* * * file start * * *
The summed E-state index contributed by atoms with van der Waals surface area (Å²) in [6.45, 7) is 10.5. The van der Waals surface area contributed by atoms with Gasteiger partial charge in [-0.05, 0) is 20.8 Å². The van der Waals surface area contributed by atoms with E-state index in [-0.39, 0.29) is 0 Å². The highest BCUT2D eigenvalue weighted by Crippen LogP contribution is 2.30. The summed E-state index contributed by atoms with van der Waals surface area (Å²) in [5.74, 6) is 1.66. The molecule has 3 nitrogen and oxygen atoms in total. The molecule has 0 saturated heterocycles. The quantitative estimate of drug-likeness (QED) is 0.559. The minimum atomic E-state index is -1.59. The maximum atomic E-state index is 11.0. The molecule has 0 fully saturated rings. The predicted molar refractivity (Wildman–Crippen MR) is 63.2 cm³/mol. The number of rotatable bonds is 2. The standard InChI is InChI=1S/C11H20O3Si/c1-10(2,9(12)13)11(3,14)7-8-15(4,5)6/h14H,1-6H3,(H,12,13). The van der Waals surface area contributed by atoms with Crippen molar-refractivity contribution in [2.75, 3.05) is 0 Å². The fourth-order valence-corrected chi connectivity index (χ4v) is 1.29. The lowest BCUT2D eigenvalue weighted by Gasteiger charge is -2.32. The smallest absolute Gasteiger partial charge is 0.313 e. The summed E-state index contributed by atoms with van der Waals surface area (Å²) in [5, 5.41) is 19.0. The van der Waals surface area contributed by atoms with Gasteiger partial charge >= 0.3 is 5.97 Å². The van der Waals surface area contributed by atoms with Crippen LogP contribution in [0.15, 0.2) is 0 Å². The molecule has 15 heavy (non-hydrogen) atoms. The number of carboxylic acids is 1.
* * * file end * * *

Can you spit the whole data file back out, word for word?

The summed E-state index contributed by atoms with van der Waals surface area (Å²) in [6.45, 7) is 10.5. The van der Waals surface area contributed by atoms with Gasteiger partial charge in [-0.05, 0) is 20.8 Å². The van der Waals surface area contributed by atoms with E-state index in [-0.39, 0.29) is 0 Å². The highest BCUT2D eigenvalue weighted by Crippen LogP contribution is 2.30. The summed E-state index contributed by atoms with van der Waals surface area (Å²) in [5.74, 6) is 1.66. The molecule has 3 nitrogen and oxygen atoms in total. The molecule has 0 saturated heterocycles. The quantitative estimate of drug-likeness (QED) is 0.559. The minimum atomic E-state index is -1.59. The maximum atomic E-state index is 11.0. The molecule has 0 fully saturated rings. The predicted molar refractivity (Wildman–Crippen MR) is 63.2 cm³/mol. The number of rotatable bonds is 2. The standard InChI is InChI=1S/C11H20O3Si/c1-10(2,9(12)13)11(3,14)7-8-15(4,5)6/h14H,1-6H3,(H,12,13). The van der Waals surface area contributed by atoms with Crippen molar-refractivity contribution in [2.75, 3.05) is 0 Å². The fourth-order valence-corrected chi connectivity index (χ4v) is 1.29. The lowest BCUT2D eigenvalue weighted by Gasteiger charge is -2.32. The smallest absolute Gasteiger partial charge is 0.313 e. The summed E-state index contributed by atoms with van der Waals surface area (Å²) in [5, 5.41) is 19.0. The van der Waals surface area contributed by atoms with Gasteiger partial charge >= 0.3 is 5.97 Å². The van der Waals surface area contributed by atoms with Crippen LogP contribution in [0.15, 0.2) is 0 Å². The molecule has 15 heavy (non-hydrogen) atoms. The number of carboxylic acids is 1.